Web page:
Freestyle Stroke: Overview and Swimming Technique

Underwater shot of a freestyle swimmer floating in the water.
Freestyle is the fastest swimming stroke

The freestyle stroke, also known as front crawl, is the fastest and most efficient of the swimming strokes used in competition.

This is why it is used in freestyle races and is also often the favorite stroke for experienced swimmers and triathletes.

Freestyle Swimming Technique

In the next section, we will describe the swimming technique of the freestyle stroke/front crawl.

Body Movement

A front crawl swimmer having one arm fully extended forward in the water and the other arm recovering above the water.

The freestyle stroke is swum in a horizontal position with the body facing down. The body rolls from one side to the other, always turning to the side of the arm that is currently pulling in the water.

The head remains in a neutral position, face down, except when breathing.

To enable breathing, the body rolls a little further to the side during the arm recovery, and the head also turns to the side until the mouth is above the water surface.

Arm Movement

Underwater view of a front crawl swimmer

In the freestyle stroke, the arms execute alternating movements. While one arm moves and pulls underwater from an extended forward position to the hip, the other arm recovers above water from the hip to the extended forward position.

Once this is done, the arms switch roles, such that each arm pulls and recovers once over the entire stroke cycle.

The arm movements are described in more detail below:

1) Starting position: For our discussion, we decide that the starting position is with the arm extended forward underwater, at the end of the arm recovery.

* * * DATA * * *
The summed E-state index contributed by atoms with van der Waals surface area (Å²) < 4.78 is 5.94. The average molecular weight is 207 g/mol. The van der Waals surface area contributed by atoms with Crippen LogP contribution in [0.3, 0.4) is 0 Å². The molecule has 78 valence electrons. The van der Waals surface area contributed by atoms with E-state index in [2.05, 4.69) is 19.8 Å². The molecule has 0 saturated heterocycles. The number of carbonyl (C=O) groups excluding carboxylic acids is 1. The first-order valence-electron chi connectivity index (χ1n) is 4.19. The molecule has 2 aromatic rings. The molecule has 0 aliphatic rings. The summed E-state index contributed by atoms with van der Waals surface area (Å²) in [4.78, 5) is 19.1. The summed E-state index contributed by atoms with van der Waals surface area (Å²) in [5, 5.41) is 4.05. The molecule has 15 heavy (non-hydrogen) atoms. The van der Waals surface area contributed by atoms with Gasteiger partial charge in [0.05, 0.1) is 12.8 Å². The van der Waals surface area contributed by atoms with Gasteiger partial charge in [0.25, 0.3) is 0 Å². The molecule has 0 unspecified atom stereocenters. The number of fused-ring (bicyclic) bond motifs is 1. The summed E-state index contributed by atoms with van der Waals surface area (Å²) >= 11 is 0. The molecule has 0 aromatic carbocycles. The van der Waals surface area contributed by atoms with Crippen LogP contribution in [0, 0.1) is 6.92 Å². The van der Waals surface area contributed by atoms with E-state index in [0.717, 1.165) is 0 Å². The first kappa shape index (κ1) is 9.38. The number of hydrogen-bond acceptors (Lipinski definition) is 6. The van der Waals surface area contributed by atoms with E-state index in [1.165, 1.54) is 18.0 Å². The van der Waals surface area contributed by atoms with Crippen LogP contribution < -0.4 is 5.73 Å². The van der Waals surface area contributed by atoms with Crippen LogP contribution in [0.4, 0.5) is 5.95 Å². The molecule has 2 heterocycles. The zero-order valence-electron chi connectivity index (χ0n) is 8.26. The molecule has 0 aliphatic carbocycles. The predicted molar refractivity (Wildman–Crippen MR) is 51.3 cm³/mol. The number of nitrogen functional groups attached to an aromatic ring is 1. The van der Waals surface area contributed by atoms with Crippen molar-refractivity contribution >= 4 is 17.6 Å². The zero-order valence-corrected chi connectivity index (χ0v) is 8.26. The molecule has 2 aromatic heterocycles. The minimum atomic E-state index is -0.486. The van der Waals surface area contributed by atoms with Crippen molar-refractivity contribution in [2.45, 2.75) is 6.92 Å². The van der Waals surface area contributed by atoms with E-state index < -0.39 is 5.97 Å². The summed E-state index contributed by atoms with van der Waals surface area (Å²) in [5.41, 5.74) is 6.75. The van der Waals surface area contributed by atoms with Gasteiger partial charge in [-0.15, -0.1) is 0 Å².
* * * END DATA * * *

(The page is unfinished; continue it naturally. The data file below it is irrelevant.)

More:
2) Downsweep: The forearm moves down while the elbow remains high in the water. The upper arm moves outward and backward. The arm moves only into the correct position for the next phase, no force should be used to push against the water.

3) Catch in the high elbow position: The forearm and palm are in line, vertical and facing backward, while the elbow is still high in the water. The upper arm is outside the shoulder. This is the beginning of the propulsive phase.

4) Insweep: The arm moves as a unit, like a big paddle, pressing against the water. The upper arm moves backward and inwards, while the hand sweeps from outside the shoulder to below the belly.

5) Upsweep: The hand changes direction and moves from below the belly towards the hip. At the same time, the body rolls on its side so that the hip moves out of the way of the hand.

6) Release: The arm leaves the water at the hip, first the elbow, then the forearm and finally the hand.

7) Recovery: The arm swings forward, with the forearm relaxed and dangling.

8) Entry and extension forward: Once the hand has passed the head, it dives back into the water, and the arm extends forward underwater. At the same time, the head and body roll back to a neutral position.

9) Synchronization of arms: As soon as the recovering arm dives into the water, the other arm begins to push backward against the water, and so on.

Please note that there is a bit of overlap in the underwater phases of both arms: the recovering arm already enters the water while the other arm is still pulling underwater.

This swimming technique is called front-quadrant swimming.

Flutter Kick

Focus on the flutter kick of a female front crawl swimmer.

In the freestyle stroke, the legs do a flutter kick. This means they perform fast, compact movements, flexing slightly at the hip and knee while the feet are stretched.

The flutter kick uses alternating movements. While one leg moves up, the other on moves down, and vice versa.

The flutter kick is performed continually over the whole stroke cycle.

The flutter kick is a simple yet efficient kicking technique and complements the alternating arm movements very well.


A female front crawl swimmer inhaling on the side.